Successful Data Science Initiatives: 5 Key Building Blocks

    There’s not much doubt that the potential for data science is massive. What many teams are finding is that the hurdles to realizing this potential are also massive. In this post, I look at some of the key building blocks that teams need to start with in order to realize maximum success from their data science initiatives.

    1. Build the Right Team

    “Let’s build the right data science team.” It’s very easy to say, not nearly so easy to pull off. We all understand that having data science expertise is now critical to the success of artificial intelligence (AI) initiatives, and ultimately to the business’ long-term prospects.

    The problem is that that’s true for your organization, for your competitors, and pretty much every other company in every other industry. One survey found that 67% of organizations are expanding their data science teams, and, between 2015 and 2019, AI-related hiring growth grew 74%. While the demand is pressing and widespread, the supply of top talent remains scarce. The same survey reported a shortfall of 250,000 data science experts in 2020. Following are some strategies for overcoming these obstacles.

    Develop Internal Talent

    Particularly as organizations move workloads to external clouds and automation continues to grow more widespread, many organizations will be able to redeploy some of their engineering experts and assign them to top-level, strategic data science initiatives. When done right, this can be a true win/win, where organizations build up staffing to drive key initiatives forward, and staff can build up experience in an area that will undoubtedly represent a hot job market in the long term.

    These internal staff members have the advantage of understanding your business, and they have skills in IT operations, data management, and analytics that can serve as a strong foundation. Look for engineers on staff that have some relevant experience and, perhaps more importantly, a drive to learn about this area. Offer these team members opportunities for education, and give them assignments to start working with the data science staff on hand.

    Find and Hire the Right People

    While it may be difficult to hire top data science expertise, it can be done. Finding and hiring a candidate that checks every box on your list of criteria may not be realistic. Start by identifying the must haves in order to cast a wider net.

    Make sure you’re harnessing the networks of existing data science staff to learn about the teams doing innovative work. Get engaged in forums, user groups, and technology communities to build connections with organizations and people. Finally, keep in mind that an optimal team will be one that has a diverse set of backgrounds and areas of expertise. By pooling different team members with unique strengths, backgrounds, and skills, teams can ultimately be established that complement one another, and enable strong results.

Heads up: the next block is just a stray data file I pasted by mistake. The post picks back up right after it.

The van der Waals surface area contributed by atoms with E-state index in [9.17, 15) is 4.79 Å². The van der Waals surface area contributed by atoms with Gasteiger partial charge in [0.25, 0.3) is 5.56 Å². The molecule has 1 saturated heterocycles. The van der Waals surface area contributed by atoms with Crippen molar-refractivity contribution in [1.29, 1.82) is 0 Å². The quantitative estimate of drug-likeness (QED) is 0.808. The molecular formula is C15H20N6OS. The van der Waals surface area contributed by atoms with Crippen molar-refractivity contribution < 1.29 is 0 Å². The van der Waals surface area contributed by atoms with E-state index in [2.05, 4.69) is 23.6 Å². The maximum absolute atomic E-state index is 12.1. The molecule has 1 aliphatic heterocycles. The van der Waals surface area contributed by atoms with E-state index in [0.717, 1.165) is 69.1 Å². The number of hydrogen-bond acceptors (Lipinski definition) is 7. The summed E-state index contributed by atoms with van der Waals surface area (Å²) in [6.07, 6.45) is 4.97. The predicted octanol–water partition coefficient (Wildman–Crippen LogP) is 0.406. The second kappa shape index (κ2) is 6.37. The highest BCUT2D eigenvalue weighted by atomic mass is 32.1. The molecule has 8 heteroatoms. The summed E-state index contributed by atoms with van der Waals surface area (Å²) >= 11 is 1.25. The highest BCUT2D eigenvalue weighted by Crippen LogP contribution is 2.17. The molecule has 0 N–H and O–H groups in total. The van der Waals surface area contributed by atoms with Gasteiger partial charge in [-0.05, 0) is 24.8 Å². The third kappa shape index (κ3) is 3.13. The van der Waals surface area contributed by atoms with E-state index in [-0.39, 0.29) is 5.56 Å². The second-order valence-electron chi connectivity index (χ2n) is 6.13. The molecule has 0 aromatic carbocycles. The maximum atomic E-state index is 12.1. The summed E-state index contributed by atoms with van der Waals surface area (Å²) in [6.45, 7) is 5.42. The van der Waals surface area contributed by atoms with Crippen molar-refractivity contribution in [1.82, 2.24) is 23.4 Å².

2. Use the Right Data

    In plotting an effective data science initiative, it is important to start by assessing the data available. In this effort, it can be helpful to assess data across these categories:

    • Known data sets. These existing data sets effectively represent the data that’s being used today to guide decisions, plans, and strategies. At a basic level, this is the CRM data that’s used to forecast sales numbers, for example. While this data is already being used and is well understood, data science teams can often leverage this data in new ways.
    • Noisy data. This category of data represents the redundant, inaccurate, irrelevant, and trivial data that can conspire against data science teams. As outlined in my blog post on building data lakes, this is often the result of teams amassing data without first really honing in on the objectives of an initiative and the questions that need to be answered. Ultimately, the volume of data aggregated, rather than being an asset, starts to work against teams in a very fundamental way.
    • Hidden or “dark” data. In their Information Technology Glossary, Gartner defines dark data as “the information assets organizations collect, process and store during regular business activities, but generally fail to use for other purposes.” This data can currently exist in a range of disparate locations and domains. As organizations continue to pursue their digital initiatives, the volume of data that falls into this category can proliferate dramatically. It is this class of data that holds massive potential for data science teams. Often, it is through leveraging a combination of known data and this hidden data that teams can unlock significant value.